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2009 Infiniti FX35: Lessons from a car that drives itself

Consumer Reports News: June 16, 2009 07:08 AM

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Cars that can drive themselves are a technology of the future, right?

After driving the latest Infiniti FX35, I can answer the question with a definitive, sort of.

Our FX35 is equipped with forward warning, intelligent cruise control, lane-departure warning, lane-departure prevention, and an “around view monitor” to aid parking maneuvers. Unlike similar systems we’ve tried before, the forward-collision warning and lane departure systems can help keep the car on track, push back on the throttle, and even apply the brakes, in addition to sounding alarms inside the cabin. In stop-and-go traffic, the distance-control alert system can even bring the car to a full stop.

Using these systems, the FX35 can brake and accelerate on its own, and it can even provide small steering inputs using the brakes. I tried to leave the systems turned on as much as possible to experience their capabilities and limitations.

Mostly, it all works as advertised. But driving is about a lot more than stepping on the gas and brake, or even turning the steering wheel.

For example, the FX35 won’t stop for stop signs when no one else is around. Neither do many of my fellow drivers, I realize, but it’s still the law.

While the distance control alert can stop the FX35 behind another car in traffic, it doesn’t stay stopped for long. After about a second, it releases the brakes and creeps ahead – then applies the brakes again when it “sees” the car in front still hasn’t moved. If you don’t want to hit it eventually, you’ll still have to hold the brakes.

Before the FX applies the brakes, the distance-control alert system pushes back on the gas pedal to try to get the driver to back off when approaching another car too closely. For better or worse, that means much of the time the driver is fighting extra throttle resistance in suburban cut-and-thrust driving. Worse, when the car in front of you suddenly moves out of the lane or goes around a curve, it can create a disconcerting momentary acceleration as the resistance in the gas pedal is suddenly diminished.

Using the intelligent cruise control allows the car to accelerate to a pre-set speed (by using the cruise-control’s Resume feature). The cruise allows you to set the following distance for between two seconds and three seconds behind the car in front of you. Until I timed it, I found it troubling that I always wanted to use the closest setting. But the system builds in a healthy safety margin.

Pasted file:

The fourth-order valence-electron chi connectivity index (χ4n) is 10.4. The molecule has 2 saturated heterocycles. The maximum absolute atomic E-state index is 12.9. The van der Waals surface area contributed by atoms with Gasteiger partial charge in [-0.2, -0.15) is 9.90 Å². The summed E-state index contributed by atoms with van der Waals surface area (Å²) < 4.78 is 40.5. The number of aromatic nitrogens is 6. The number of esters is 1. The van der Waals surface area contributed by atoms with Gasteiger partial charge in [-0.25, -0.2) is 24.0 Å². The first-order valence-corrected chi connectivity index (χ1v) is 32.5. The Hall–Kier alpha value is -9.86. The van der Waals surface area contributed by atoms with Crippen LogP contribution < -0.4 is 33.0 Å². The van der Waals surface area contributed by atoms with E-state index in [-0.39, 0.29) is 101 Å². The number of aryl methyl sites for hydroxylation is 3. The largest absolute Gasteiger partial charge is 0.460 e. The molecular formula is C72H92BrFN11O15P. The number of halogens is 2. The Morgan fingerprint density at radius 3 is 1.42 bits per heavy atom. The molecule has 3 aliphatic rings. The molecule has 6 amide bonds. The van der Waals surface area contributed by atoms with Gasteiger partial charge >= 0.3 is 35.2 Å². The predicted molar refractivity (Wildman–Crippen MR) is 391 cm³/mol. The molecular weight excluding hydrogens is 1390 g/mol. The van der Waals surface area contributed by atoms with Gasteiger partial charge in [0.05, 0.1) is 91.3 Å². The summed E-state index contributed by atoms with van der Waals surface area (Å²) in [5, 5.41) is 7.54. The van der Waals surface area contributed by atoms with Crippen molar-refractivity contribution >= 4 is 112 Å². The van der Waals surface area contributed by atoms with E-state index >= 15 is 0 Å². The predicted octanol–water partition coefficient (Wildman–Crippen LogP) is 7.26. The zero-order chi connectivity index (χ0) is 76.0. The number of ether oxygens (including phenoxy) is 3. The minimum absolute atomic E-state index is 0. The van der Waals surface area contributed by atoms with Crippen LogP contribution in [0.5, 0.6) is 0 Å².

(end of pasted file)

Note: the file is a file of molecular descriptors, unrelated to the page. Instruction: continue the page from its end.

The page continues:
Infiniti’s lane-departure warning system works in conjunction with the side- and forward-view cameras. It does a good job identifying when the FX35 drifts from its lane. (If you use the turn signals it won’t beep when you mean to change lanes.) Adding lane-departure prevention allows the system to apply the brakes on one side of the vehicle individually to try to pull the vehicle back into its lane. But at highway speeds, the system intervenes too late, and too feebly to really keep you from leaving your lane, much less negotiate a curve. (Other systems, on the Lexus GS and LS can also control the steering, but provide only slight inputs when moving forward, still not enough to negotiate curves.)

Not surprisingly, all these systems seem to be fighting the driver for control at times, mostly to try to get the driver to slow down, not follow so close, or stay in the lane, which might have the potential of keeping more cars on the road. But for most attentive drivers it’s often tempting  to just turn these devices  off. Human drivers are much more coordinated and smoother—so long as they are paying attention.

Infiniti-FX-around-view-monitorIn reverse, our FX35 displays the car’s surroundings on a split-view screen on the center of the dashboard. (It works going forward at very slow speeds as well.) At first this seemed handy for knowing how close you are to other parked cars, for example. But I soon found I’m not much more coordinated at backing up an actual car by video than I am at driving video games. It was hard to follow a straight line without looking over your shoulder. As soon as you try turning to look, though, you realize it’s a good thing the FX35 has the around view monitor; it’s nearly impossible to see the car’s surroundings through the narrow window slits and around the big rear pillars. The surround video does provide an extra measure of safety, especially if children may be around.

In the end, it’s fun to try the technology of the future. But even with all these systems, you still have to drive the car.

See the complete Infiniti FX35 ratings and road test, available to online subscribers.

Eric Evarts

   

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